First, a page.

Brain Modifications on Fear Conditioning

In: Philosophy and Psychology

Submitted By amccoy515
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The Effects of Brain Modifications on Fear Conditioning

Brain Stimulation and Fear
Conditioned fear is a form of Ivan Pavlov’s classical conditioning in which a subject is conditioned to fear a neutral stimulus. This type of conditioning is most often done on animals and often uses an electric shock as the unconditioned stimulus and pairs that with a neutral stimulus in order to cause the animal to become afraid of the neutral stimulus. This association of fearing the neutral stimulus can be reversed through extinction, which is where only the neutral stimulus is presented without having an electric shock paired with it until the animal stops eliciting a fearful response. However it may take a long time for an animal to undergo extinction. There are now new studies out that have yielded results showing that stimulations or lesions in to the ventral medial prefrontal cortex can accelerate the extinction process (Mohammed & Quirk, 2002). There are other new studies that have shown other parts of the brain such as areas of the hippocampus help to speed up extinction (Maren and Holt, 2004; Keene and Bucci, 2008). All of these studies are of particular interest to researchers because their findings may help in treating people that are suffering from anxiety disorders such as post-traumatic stress disorder. Before these procedures can be used on human subjects it is important that researchers narrow down which area of the brain not only speeds up the extinction process but does it with the least amount of side effects.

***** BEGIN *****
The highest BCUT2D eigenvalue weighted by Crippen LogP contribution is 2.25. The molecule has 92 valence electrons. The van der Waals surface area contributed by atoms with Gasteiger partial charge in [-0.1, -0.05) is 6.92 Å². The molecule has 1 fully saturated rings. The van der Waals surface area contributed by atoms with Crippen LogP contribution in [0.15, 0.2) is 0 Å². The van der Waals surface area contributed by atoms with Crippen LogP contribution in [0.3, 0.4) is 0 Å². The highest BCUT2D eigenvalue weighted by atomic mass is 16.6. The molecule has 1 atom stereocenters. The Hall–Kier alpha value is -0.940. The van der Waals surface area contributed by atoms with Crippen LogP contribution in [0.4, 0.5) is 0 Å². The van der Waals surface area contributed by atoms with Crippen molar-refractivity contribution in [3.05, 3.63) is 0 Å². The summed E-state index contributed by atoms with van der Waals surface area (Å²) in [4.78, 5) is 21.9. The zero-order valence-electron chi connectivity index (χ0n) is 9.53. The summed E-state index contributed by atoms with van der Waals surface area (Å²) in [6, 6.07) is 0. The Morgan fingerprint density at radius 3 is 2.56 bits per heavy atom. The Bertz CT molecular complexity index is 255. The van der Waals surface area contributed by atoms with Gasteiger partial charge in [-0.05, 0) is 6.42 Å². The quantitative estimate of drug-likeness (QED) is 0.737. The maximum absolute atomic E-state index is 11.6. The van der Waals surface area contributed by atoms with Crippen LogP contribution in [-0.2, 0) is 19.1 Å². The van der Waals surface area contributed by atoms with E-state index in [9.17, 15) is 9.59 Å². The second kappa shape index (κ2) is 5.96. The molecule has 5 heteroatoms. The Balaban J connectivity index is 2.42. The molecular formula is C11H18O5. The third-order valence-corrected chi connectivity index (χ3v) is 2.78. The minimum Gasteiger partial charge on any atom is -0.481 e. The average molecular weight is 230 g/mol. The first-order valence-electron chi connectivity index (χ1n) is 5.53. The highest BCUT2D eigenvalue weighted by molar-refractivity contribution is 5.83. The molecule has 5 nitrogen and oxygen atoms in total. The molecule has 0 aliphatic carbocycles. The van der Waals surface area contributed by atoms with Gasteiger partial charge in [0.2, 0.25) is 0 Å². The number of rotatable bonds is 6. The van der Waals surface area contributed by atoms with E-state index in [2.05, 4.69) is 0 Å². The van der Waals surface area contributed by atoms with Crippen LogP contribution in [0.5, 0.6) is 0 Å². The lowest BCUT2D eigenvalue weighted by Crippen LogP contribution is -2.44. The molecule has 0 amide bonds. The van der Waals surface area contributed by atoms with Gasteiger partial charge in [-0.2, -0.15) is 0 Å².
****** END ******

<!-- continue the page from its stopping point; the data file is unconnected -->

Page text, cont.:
Some researchers have proposed that the ventral medial prefrontal cortex plays a key component in fear conditioning (Baratta et al., 2000). Since the location of this cortex is in the frontal lobe it is involved in decision making and has also been implicated to show involvement in risk…...

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